Liner DistortionTags : engine-structure
Spare a thought for the poor cylinder liner. As well as expecting it to be perfectly round from the outset, we then go on to expect it to remain so throughout the rest of its life, and under the most arduous conditions.
But are we making it as round as it could be? Take for instance the typical case of a replacement dry liner. We'll measure its external diameter in at least three positions around its axis, and then again in another three places up and down the bore. Averaging these and allowing something like 0.001 in per inch diameter of interference, we'll happily bore away, taking care of squareness and roundness of the boring head until we finally have any number of liners firmly seated in the block. This, however, is only the starting point.
The thin metal liner may have been distorted from careless handling (such as leaving it lying on its side for a long time instead of upright) but no matter what its initial shape, in the end it will conform to the shape of the hole into which it was pushed. Too little interference and the thing will just rattle around in use; too much and the surface could end up being convoluted and even more distorted. Ever tried to get one of those plastic wiring grommets through a hole that was too small for it? Well the situation is much the same here, except that the forces are so great that in the process the edges of the liner could even be damaged.
Often it's a case of 'suck it and see' and for each engine the machine shop will find a way that works for them. But whichever way you look at it, further machining/honing will be necessary.
For anyone concerned about the clamp loads from the cylinder head, a boring plate will be needed. This consists of a metal plate of equivalent stiffness to the actual cylinder head, with holes drilled through it above the bores to enable access by the boring bar/honing tool, and should be clamped into place - ideally using the similar bolts to those used in service - and tightened into yield using the same torque and angle values. This should simulate the loads introduced at build.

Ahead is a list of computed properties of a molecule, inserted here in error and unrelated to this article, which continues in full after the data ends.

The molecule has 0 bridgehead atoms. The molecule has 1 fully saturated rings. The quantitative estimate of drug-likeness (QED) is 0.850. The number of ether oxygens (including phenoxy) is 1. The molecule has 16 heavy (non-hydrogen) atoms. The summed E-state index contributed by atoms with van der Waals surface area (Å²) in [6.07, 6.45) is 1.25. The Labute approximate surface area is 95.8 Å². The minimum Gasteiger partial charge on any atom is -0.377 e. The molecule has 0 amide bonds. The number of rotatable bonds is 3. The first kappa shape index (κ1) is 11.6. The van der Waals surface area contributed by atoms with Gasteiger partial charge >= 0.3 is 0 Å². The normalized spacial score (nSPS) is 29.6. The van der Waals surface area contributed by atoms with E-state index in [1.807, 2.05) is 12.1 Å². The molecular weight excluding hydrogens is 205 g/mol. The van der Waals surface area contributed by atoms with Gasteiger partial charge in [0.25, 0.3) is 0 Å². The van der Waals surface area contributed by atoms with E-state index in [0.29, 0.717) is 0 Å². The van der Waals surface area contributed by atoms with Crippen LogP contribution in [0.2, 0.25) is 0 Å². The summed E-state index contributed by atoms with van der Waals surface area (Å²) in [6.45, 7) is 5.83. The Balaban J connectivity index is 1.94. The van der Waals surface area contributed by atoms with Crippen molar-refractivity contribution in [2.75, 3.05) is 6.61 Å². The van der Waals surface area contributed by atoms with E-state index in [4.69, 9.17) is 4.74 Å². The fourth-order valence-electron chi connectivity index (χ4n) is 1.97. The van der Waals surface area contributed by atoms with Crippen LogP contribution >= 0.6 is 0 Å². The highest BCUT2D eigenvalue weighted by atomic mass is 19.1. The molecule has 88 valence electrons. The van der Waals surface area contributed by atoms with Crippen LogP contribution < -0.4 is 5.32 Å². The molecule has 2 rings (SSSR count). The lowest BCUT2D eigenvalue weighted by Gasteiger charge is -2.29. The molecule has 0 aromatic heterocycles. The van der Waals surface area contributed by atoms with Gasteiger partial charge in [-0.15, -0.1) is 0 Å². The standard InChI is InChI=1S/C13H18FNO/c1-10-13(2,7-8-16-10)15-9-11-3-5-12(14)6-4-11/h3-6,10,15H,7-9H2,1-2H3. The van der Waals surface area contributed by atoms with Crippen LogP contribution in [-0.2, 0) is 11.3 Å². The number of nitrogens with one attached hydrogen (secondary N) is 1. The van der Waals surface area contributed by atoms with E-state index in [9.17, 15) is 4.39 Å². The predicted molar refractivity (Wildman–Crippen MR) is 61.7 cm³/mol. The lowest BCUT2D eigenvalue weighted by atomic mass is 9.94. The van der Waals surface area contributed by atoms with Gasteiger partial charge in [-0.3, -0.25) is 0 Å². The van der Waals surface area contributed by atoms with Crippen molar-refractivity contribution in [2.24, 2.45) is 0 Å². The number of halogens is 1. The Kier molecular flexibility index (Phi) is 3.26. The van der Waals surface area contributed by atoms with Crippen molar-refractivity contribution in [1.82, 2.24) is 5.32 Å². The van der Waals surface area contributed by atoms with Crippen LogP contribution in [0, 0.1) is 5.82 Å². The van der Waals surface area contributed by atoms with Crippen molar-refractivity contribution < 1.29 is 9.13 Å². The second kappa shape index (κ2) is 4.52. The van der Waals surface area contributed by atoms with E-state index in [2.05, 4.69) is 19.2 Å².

In addition, and to get even closer, a similar gasket/fire ring arranged should be inserted to replicate the real geometry at the head face. While many good quality machine shops will use a simple 1 in-thick boring plate, it is always difficult to know how representative such a plate might be. In using similar geometries and actual components as far as is practicable, the loads should be closer to those encountered in use.
But what about the thermal input, I hear you ask? Won't that cause distortion as well? Unsurprisingly, the best machine shops have thought about this and it's not uncommon for them to use hot oil circulating through the cylinder block during final machining. The oil will allow temperatures of up to 150º C, perhaps more if you really want, but I would have thought 100-120º C would be enough of a problem - after all, some poor machinist may have get close to it at some time.
But despite all this, are we not forgetting the effect of combustion pressure on all this distortion? Perhaps we need to introduce nitrogen at high pressure to the cylinder bore which, when sealed top and bottom, will use a specialised boring head. I haven't heard of anyone doing this as yet - although that doesn't mean it hasn't been done - and the pressure couldn't be anywhere near that encountered in a fired engine. Hang on a minute though, am I not taking this to the extreme?
Fig. 1 - Bore preparation the traditional way
Written by John Coxon